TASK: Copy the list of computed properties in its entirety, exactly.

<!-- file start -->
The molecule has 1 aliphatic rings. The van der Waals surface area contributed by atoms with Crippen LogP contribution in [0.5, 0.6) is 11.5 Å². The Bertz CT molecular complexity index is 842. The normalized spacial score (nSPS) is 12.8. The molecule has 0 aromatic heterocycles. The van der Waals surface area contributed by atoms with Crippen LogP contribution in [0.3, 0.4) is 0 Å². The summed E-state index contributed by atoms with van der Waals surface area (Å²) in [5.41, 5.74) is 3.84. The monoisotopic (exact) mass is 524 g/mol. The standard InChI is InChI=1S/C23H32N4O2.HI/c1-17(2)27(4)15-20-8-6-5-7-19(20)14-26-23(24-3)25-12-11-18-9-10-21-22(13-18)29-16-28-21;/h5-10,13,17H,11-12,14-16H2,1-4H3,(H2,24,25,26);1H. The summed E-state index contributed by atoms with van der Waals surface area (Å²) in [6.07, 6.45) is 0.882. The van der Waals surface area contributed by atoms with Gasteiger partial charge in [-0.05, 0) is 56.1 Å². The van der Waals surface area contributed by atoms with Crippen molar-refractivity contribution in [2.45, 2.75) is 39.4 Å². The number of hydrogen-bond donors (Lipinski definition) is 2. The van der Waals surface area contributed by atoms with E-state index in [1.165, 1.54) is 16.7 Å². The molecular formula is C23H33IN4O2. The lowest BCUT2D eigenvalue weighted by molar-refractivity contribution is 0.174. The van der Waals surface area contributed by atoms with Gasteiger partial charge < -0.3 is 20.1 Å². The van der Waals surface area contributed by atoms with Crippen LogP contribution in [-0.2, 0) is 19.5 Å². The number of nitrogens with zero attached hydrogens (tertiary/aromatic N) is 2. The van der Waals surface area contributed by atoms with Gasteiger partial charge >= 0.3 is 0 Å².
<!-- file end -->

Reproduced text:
The molecule has 1 aliphatic rings. The van der Waals surface area contributed by atoms with Crippen LogP contribution in [0.5, 0.6) is 11.5 Å². The Bertz CT molecular complexity index is 842. The normalized spacial score (nSPS) is 12.8. The molecule has 0 aromatic heterocycles. The van der Waals surface area contributed by atoms with Crippen LogP contribution in [0.3, 0.4) is 0 Å². The summed E-state index contributed by atoms with van der Waals surface area (Å²) in [5.41, 5.74) is 3.84. The monoisotopic (exact) mass is 524 g/mol. The standard InChI is InChI=1S/C23H32N4O2.HI/c1-17(2)27(4)15-20-8-6-5-7-19(20)14-26-23(24-3)25-12-11-18-9-10-21-22(13-18)29-16-28-21;/h5-10,13,17H,11-12,14-16H2,1-4H3,(H2,24,25,26);1H. The summed E-state index contributed by atoms with van der Waals surface area (Å²) in [6.07, 6.45) is 0.882. The van der Waals surface area contributed by atoms with Gasteiger partial charge in [-0.05, 0) is 56.1 Å². The van der Waals surface area contributed by atoms with Crippen molar-refractivity contribution in [2.45, 2.75) is 39.4 Å². The number of hydrogen-bond donors (Lipinski definition) is 2. The van der Waals surface area contributed by atoms with E-state index in [1.165, 1.54) is 16.7 Å². The molecular formula is C23H33IN4O2. The lowest BCUT2D eigenvalue weighted by molar-refractivity contribution is 0.174. The van der Waals surface area contributed by atoms with Gasteiger partial charge < -0.3 is 20.1 Å². The van der Waals surface area contributed by atoms with Crippen LogP contribution in [-0.2, 0) is 19.5 Å². The number of nitrogens with zero attached hydrogens (tertiary/aromatic N) is 2. The van der Waals surface area contributed by atoms with Gasteiger partial charge >= 0.3 is 0 Å².